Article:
“Up to now, the success of the European automotive industry has been built on three pillars: customer focus, an emphasis on sustainability, and the finely balanced value chain,” explains Andreas Cornet, who heads up McKinsey’s German automotive and industrial consultancy services. “We need to carry these strengths over into the industry’s future – as radically improved customer focus, as truly sustainable mobility, and as a European ecosystem for mobility.” For instance, Europe should aim to make “Vision Zero” – no more fatalities resulting from traffic accidents on Europe’s streets – a reality by 2050. Autonomous driving could give up to 90% of the population – including disabled people, seniors, and teenagers – easy access to customized mobility for the first time.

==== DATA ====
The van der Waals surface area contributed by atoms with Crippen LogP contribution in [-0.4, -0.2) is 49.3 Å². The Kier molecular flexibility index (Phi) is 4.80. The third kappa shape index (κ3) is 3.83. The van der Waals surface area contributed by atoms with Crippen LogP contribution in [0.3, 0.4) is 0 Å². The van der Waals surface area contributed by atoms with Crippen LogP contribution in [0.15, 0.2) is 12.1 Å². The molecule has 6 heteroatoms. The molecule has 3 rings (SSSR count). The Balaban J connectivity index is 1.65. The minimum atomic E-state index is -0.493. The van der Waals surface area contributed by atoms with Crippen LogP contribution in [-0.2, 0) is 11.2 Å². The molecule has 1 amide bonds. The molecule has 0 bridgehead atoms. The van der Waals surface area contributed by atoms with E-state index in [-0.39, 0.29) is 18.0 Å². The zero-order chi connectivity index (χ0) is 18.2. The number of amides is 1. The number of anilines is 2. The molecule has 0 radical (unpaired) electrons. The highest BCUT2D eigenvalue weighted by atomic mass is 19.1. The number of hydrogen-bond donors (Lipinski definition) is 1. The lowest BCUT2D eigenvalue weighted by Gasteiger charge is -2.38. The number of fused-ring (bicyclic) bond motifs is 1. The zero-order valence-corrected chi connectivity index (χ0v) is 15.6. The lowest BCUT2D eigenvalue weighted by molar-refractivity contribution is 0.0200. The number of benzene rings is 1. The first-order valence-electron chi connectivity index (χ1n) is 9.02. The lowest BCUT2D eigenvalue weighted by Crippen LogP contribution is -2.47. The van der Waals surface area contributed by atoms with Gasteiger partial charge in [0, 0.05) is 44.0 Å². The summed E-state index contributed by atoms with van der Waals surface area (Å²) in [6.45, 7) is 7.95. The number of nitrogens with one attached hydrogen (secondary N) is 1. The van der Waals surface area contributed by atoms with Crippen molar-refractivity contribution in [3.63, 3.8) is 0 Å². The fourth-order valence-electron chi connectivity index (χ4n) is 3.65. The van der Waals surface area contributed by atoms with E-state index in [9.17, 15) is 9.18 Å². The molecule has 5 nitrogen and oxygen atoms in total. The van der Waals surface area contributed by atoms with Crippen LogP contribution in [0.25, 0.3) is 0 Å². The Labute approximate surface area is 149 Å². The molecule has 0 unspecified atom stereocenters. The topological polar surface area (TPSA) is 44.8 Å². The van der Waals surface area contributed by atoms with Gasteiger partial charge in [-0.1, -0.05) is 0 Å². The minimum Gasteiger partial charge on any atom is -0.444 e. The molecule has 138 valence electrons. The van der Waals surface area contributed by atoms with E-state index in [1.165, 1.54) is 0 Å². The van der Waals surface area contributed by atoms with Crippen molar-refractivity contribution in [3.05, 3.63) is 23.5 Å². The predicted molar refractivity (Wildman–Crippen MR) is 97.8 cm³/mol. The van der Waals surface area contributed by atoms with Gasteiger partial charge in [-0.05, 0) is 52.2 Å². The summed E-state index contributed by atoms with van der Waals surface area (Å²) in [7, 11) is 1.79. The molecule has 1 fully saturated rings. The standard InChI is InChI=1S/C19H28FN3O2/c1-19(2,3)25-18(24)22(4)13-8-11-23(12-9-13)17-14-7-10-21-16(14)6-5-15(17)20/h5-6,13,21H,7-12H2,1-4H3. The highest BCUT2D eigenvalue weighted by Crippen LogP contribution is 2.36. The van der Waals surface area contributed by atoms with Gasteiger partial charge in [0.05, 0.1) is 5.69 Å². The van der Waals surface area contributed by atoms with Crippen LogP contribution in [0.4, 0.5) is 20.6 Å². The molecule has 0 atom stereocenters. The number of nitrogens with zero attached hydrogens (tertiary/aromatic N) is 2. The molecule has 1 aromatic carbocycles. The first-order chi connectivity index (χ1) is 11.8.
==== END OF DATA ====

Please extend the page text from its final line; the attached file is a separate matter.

Self-driving cars could, due to the extra time people would have to use in their vehicles, generate added value of EUR 1 billion per day. Cornet says: “The industry should also work towards achieving zero emissions by 2050 – not just reducing emissions from the vehicle itself, but also throughout the process chain of energy supply.” According to the study “Race 2050 – A Vision for the European Automotive Industry” by McKinsey, the key to achieving these ambitious goals lies in Europe’s unique strength: its diversity. With its domestic market of 500 million people, its trading and economic power, the world’s leading medium-sized companies, and its innovative flair, Europe could become an incubator for the mobility of the future. “The diversity of our forms of mobility and propulsion technology in particular is a real locational advantage,” explains Cornet. From cities with a low per capita income like Bucharest or Athens, to prosperous cities like Munich and metropolises like London and Paris, as well as important rural areas – all of these require different mobility solutions, from e-scooters and minibuses to self-driving taxis and hydrogen-powered cars. “Europe can export everything that works on the continent to the rest of the world,” says Cornet.